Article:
Bringing Soren home was a nice little excuse to do something I have always wanted to do: turn the thermostat up and leave it there. Mmm, so nice. I mean, it’s not toasty in here by any stretch of the imagination, but my nose isn’t cherry red and running all the time, either. I still drink tea and wear wool socks and a fleece robe, for goodness sake.

Newborns cannot regulate their nervous systems, or at least are highly inefficient at it. Their breathing is disturbingly choppy (which is the primary reason one does not sleep in the first days home from the hospital; every choky, delayed breath instigates cardiac problems in their instantly alert mamas), and their tiny fingers and toes turn blue with the slightest provocation. This is why skin-to-skin contact is as beneficial as it is: it is one way (the best way!) that babies’ heart rates, breathing, and temperatures regulate. We were too terrified to co-sleep with Soren at first, as he seemed very fragile and easily crushed, not to mention incapable of voicing his concerns should one of us roll over onto him. Good grief, he probably wouldn’t really have minded the not breathing part- it was such work after 9 (AND A HALF) months of easy street living. So, into his bassinet he went, and up the thermostat went. It was delightful, let me tell you. It’s STILL delightful! But it’s time. It’s time to put it back to a reasonable level (60 at night, not above 68 during the day) and deal with the wishing endlessly that it were free to keep it at 78 or so. Oh, man, that would be incredible.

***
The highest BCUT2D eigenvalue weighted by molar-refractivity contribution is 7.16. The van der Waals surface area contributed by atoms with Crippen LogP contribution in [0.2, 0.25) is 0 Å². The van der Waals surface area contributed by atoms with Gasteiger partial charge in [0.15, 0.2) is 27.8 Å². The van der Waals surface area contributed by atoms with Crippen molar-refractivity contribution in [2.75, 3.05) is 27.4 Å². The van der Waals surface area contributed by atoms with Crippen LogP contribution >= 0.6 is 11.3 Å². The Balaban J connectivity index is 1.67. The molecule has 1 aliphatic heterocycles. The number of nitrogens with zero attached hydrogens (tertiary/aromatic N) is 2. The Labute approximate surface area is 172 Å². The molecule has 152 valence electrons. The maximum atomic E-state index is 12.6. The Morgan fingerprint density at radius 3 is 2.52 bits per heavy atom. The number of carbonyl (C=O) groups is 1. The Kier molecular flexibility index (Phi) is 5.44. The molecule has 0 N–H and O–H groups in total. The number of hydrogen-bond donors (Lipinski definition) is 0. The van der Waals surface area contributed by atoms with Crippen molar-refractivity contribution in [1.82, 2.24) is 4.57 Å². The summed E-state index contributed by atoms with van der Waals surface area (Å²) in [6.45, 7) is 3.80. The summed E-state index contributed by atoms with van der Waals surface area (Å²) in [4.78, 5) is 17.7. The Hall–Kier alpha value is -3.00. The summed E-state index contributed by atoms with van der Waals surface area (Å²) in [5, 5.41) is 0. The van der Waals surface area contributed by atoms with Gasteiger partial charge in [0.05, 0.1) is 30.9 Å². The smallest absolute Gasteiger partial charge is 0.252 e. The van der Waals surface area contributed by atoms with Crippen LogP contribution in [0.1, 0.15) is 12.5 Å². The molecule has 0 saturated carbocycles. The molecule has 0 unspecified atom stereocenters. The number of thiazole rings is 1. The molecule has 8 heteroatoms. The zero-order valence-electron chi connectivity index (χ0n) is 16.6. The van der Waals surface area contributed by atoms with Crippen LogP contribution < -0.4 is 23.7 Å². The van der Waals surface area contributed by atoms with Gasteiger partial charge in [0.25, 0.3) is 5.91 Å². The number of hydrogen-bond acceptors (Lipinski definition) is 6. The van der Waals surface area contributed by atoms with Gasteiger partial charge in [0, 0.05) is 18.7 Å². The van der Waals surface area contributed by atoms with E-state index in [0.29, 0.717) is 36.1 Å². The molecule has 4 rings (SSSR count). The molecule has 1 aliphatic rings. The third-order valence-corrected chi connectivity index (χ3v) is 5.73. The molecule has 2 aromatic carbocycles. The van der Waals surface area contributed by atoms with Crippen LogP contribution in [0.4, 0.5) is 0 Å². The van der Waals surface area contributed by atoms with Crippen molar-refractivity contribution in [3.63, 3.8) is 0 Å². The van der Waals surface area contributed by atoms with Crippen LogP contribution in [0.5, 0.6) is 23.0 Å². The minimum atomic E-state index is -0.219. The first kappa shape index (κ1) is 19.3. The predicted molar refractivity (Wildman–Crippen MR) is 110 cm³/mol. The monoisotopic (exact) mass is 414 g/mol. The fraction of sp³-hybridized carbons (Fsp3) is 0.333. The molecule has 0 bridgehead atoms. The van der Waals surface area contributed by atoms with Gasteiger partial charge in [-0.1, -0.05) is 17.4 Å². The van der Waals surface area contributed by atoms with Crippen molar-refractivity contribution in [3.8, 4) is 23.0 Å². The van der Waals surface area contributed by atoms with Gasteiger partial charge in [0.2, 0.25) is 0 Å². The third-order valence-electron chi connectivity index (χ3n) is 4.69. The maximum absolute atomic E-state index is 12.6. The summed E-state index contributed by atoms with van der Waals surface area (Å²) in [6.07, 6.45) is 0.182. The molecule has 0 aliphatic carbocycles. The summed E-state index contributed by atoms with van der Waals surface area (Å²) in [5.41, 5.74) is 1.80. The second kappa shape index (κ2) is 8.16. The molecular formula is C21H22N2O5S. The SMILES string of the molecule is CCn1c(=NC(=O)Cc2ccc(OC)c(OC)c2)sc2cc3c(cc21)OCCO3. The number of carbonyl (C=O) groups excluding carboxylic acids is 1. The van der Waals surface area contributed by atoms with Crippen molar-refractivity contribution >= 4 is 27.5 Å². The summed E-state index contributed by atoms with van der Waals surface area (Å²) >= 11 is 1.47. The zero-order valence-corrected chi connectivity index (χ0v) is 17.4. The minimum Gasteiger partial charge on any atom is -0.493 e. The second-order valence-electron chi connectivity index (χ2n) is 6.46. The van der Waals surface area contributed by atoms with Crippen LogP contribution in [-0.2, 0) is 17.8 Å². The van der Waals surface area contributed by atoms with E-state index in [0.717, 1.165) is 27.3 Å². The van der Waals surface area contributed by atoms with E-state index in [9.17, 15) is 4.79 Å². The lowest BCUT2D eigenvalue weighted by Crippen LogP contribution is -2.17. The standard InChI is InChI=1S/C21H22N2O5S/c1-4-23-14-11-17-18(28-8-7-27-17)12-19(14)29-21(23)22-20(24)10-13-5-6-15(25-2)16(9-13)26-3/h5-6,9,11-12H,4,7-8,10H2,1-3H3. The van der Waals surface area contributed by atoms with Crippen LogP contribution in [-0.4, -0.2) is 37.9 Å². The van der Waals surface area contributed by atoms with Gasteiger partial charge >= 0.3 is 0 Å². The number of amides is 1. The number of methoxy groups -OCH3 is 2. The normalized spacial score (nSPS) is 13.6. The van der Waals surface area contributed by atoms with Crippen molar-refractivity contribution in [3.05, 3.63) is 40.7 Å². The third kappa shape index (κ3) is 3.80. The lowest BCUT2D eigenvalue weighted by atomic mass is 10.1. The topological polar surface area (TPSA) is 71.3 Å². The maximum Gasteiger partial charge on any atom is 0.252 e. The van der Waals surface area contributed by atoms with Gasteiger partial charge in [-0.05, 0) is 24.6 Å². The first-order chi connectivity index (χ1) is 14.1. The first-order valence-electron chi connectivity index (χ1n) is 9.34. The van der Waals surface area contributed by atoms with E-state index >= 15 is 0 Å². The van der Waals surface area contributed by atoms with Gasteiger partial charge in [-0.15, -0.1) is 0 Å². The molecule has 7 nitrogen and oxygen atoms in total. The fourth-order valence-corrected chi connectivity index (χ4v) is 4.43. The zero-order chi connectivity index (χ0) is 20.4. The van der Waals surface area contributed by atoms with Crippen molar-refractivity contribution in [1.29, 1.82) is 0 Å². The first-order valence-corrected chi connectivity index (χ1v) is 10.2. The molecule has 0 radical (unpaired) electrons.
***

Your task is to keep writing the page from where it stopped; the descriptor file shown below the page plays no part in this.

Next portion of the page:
note: I have never in my life set the thermostat to 78, it’s just a fantasy of mine. 72 is as high as I’ve ever gone, and that only for a little while.

About lindswing

Once upon a time, I was born, grew up a little bit, did some stuff, and now I have a blog. I deeply respect the Oxford comma.
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